Sadaam was still President when I took this photo. But he was in Baghdad. This was Kurdistan. 1991
In December 1990 my contract with the UN ended. Though I had done a good job I, for the first time, was confronted with the reality of a thing called ‘budgets’. With the withdrawal of the Soviets from Afghanistan the refugee assistance programs were drastically reduced in size and scope as major donor governments, particularly the US of A, declared victory and headed for the exits as fast as their F16s could take them.
I duly put in applications within the UN for vacancies in small programs in Ethiopia, Sudan and even Papua New Guinea. But I was the most junior guy in a competitive field and as I was to discover very quickly the UN was an organization that took care of its own. I knew no one in Geneva and was also probably the wrong nationality. Americans in Pakistan were numerous. This was America’s proxy war after all. But we were not considered so essential or valuable in the South Pacific or Horn of Africa. Although my bosses put in (or said they did!) good words on my behalf my UN career ended almost as quickly as it began.
Two things were clear. One, I didn’t want to return to the States. Two, I wanted another job in the sector, preferably working with refugees. This I found in Islamabad a few months after leaving the UN. It was working as a case officer for an American NGO that processed refugees for resettlement in the States. I knew many of the refugees and had lived with a couple of the guys who worked there. That helped getting me the gig. It took a bit of pride swallowing for me to step down a few rungs in status and salary but as I said I was ‘no way no how’ heading back to Minnesota.
I bought a second hand Suzuki car, used one of my connections whose father was a senior advisor to the President of Pakistan, to get residence status, and talked to the editors/publishers of a couple local magazines about writing/ photographing for them. I bought an incredible pair of rosewood encased 1960s Tannoy speakers that stood up to my chest and sounded like the voice of God saying ‘Let there be light.” I began enquiring about and doing the sums on buying some land in the hills north of Islamabad. The NGO job was a stable stream of income till bigger things broke through.
The break-through came about 10 weeks later. Out of the blue I got a call from a former colleague’s unhappy wife who was now working for the UNHCR in Geneva. “Would you be interested in going to Iraq? We are setting up operations all across the country and we need people who know the system in Kurdistan.” About ten days later I was in Geneva being briefed by colleagues about the Iraq operation. It was huge, the biggest in many a year. Sadaam was still in control but President Bush and the Coalition of the Willing (sounds like a post-punk bar band) had insisted that the UN and other humanitarian agencies be allowed access to the country to assist his war-shattered people. Whether they needed it or not.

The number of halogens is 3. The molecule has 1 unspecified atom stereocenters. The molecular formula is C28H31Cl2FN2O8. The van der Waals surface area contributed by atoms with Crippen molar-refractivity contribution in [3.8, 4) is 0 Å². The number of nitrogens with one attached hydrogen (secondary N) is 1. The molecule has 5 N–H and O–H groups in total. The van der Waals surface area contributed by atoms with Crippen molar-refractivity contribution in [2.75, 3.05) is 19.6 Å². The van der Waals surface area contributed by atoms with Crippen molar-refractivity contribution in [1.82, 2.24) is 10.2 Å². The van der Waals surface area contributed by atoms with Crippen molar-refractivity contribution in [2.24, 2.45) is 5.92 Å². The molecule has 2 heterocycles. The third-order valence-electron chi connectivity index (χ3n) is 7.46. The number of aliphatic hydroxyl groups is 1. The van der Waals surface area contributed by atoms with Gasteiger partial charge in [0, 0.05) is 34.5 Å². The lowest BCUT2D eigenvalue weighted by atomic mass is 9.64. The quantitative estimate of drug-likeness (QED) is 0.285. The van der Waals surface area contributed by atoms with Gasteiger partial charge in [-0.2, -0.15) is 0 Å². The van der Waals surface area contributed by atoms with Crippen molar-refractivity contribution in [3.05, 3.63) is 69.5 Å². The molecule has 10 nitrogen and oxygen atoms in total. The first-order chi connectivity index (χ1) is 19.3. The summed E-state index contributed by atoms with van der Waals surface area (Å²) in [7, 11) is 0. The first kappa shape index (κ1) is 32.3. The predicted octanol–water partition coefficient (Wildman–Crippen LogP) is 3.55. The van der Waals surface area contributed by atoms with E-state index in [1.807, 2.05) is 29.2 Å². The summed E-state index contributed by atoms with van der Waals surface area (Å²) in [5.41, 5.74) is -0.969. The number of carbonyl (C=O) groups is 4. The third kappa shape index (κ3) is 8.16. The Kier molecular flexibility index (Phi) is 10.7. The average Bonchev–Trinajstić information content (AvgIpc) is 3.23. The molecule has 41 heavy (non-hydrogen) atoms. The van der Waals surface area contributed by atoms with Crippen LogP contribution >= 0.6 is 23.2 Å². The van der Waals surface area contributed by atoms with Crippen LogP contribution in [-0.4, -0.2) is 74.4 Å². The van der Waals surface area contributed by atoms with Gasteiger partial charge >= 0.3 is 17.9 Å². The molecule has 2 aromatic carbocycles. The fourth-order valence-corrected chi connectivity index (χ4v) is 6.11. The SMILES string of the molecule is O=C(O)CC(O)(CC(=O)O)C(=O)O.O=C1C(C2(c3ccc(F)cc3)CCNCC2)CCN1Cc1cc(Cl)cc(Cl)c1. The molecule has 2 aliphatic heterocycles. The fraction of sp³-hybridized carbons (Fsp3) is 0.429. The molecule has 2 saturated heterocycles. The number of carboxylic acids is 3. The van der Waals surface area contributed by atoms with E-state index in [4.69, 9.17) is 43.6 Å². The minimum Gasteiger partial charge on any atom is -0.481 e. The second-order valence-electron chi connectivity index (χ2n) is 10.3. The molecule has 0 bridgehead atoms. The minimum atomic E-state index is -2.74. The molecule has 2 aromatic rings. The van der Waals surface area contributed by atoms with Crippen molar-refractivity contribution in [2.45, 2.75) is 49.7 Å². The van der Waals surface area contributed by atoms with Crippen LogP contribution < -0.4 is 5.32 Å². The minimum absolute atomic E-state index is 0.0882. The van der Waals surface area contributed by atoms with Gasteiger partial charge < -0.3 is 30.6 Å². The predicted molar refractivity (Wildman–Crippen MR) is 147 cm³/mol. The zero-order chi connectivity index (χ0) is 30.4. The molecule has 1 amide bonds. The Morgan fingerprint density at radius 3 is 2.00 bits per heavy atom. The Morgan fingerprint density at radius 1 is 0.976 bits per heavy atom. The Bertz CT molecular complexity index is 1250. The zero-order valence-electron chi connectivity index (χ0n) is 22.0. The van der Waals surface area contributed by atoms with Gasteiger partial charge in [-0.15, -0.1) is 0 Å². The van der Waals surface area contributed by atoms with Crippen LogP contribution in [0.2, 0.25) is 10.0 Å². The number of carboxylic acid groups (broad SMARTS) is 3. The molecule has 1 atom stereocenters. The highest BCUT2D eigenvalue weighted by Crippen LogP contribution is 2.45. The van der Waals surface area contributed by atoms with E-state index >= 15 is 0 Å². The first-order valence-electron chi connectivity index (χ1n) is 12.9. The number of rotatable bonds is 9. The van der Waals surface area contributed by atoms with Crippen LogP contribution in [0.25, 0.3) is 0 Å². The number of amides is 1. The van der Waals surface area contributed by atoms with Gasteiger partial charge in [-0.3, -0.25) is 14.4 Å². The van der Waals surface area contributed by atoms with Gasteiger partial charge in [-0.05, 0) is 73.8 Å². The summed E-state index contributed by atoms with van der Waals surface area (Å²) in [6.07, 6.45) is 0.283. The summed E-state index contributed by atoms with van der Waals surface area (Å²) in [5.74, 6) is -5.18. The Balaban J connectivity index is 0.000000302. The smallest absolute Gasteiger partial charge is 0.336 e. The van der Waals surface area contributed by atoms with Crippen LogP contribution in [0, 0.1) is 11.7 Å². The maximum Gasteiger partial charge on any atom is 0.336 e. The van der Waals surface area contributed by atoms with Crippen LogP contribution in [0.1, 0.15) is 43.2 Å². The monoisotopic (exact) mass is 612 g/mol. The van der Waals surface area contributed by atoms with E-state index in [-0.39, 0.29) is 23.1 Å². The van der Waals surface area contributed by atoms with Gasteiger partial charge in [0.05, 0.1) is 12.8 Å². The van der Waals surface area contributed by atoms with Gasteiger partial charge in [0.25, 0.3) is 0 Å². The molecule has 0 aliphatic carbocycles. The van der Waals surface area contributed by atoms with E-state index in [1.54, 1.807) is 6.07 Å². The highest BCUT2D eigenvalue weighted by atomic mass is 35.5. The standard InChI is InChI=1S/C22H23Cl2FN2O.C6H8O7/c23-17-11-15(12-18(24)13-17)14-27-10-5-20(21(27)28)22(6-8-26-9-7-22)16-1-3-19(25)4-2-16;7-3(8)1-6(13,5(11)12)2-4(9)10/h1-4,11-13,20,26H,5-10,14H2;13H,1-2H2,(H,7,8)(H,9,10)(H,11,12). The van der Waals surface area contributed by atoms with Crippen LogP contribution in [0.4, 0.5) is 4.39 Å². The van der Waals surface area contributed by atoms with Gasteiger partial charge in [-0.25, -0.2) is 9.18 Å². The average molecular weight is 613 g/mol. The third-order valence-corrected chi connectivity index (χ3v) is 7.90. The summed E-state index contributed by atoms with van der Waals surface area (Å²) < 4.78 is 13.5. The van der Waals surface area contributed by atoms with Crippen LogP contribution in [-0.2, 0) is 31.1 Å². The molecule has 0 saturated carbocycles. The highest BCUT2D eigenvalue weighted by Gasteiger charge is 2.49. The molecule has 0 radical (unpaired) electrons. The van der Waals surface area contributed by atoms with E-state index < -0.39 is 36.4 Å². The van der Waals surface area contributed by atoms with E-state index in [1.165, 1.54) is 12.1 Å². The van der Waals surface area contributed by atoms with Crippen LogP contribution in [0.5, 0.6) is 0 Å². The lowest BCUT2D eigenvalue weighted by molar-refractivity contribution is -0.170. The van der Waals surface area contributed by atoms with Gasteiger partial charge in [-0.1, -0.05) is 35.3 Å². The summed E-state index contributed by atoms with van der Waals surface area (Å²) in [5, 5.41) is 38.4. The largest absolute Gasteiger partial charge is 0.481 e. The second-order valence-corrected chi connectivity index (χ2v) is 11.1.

I was given kilos of closely typed analyses and assessments by human rights groups, Iraqi dissidents and former staff who had worked in Iraq previously. I met a couple of other fresh recruits and couldn’t shake the sensation that we were headed off to war. This mysterious vilified land was to be my new office. I nearly laughed (with ironic joy) that after spending 2 and half years interviewing Iraqi Kurds about their country and hearing names of towns like Arbil, Dohuk and Sulemaniyah, Baghdad and Basra I was actually going to be working there.
My belief in a Benevolent Deity or Force grew immensely. I had no idea where this would lead but I did know this was the next step on the path. Before they put me on a plane to Amman with some old colleagues from Pakistan and a guy named Ayman who was to be my tent buddy for the next several months, they gave me $15,000 in travellers cheques which amounted to a single month’s pay and wished me bon chance.
Let’s pause here and review the lessons learned thus far:
- Just because you land a job with the UN you are not guaranteed ongoing employment.
- You need connections and experience to move upwards. Competition is stiff.
- You may have to step sideways or backwards for a while if you want to stay in the game. If I hadn’t taken the NGO job I would have found myself picking up fares at Piggly Wiggly in north Minneapolis by 4th of July.
- Good performance and commitment to the cause are not sufficient to secure employment. Education, advanced studies and degrees are completely irrelevant.
- Budgets and funding are always cut. Even when they are not, they are used as reasons NOT to hire you.
- Connections count. People remember you, but not forever. That old show biz adage about being nice to people on the way up applies equally to the humanitarian/development sector.
- Opportunities come out of blue. You got to be flexible and ready to jump, even if that means abandoning cars, plans, friends, cool speakers, nice apartments and lovers. Being clear on your priorities helps a lot!
- The Universe is the biggest chancer of them all. It loves surprising you. [If you’re religious, insert God]
- The game is won by the flexible and the one who is happy to deal with uncertainty and ambiguity.
- You don’t control anything.
I mention these things for the many younger professionals who have expressed their consternation at how hard it is to break into the sector.
It has always been thus.
My simple advice for those who want to be bit more proactive about their careers is to give up notions of career paths that take you from the halls of academia to jobs where you will use your recently acquired education, knowledge and skills. Get to the field as quickly and for as long as you can stand it. Don’t expect job offers but be prepared to jump on the opportunities that come your way. Strap yourself in and enjoy the ride. Just remember, someone/something else is controlling the steering wheel.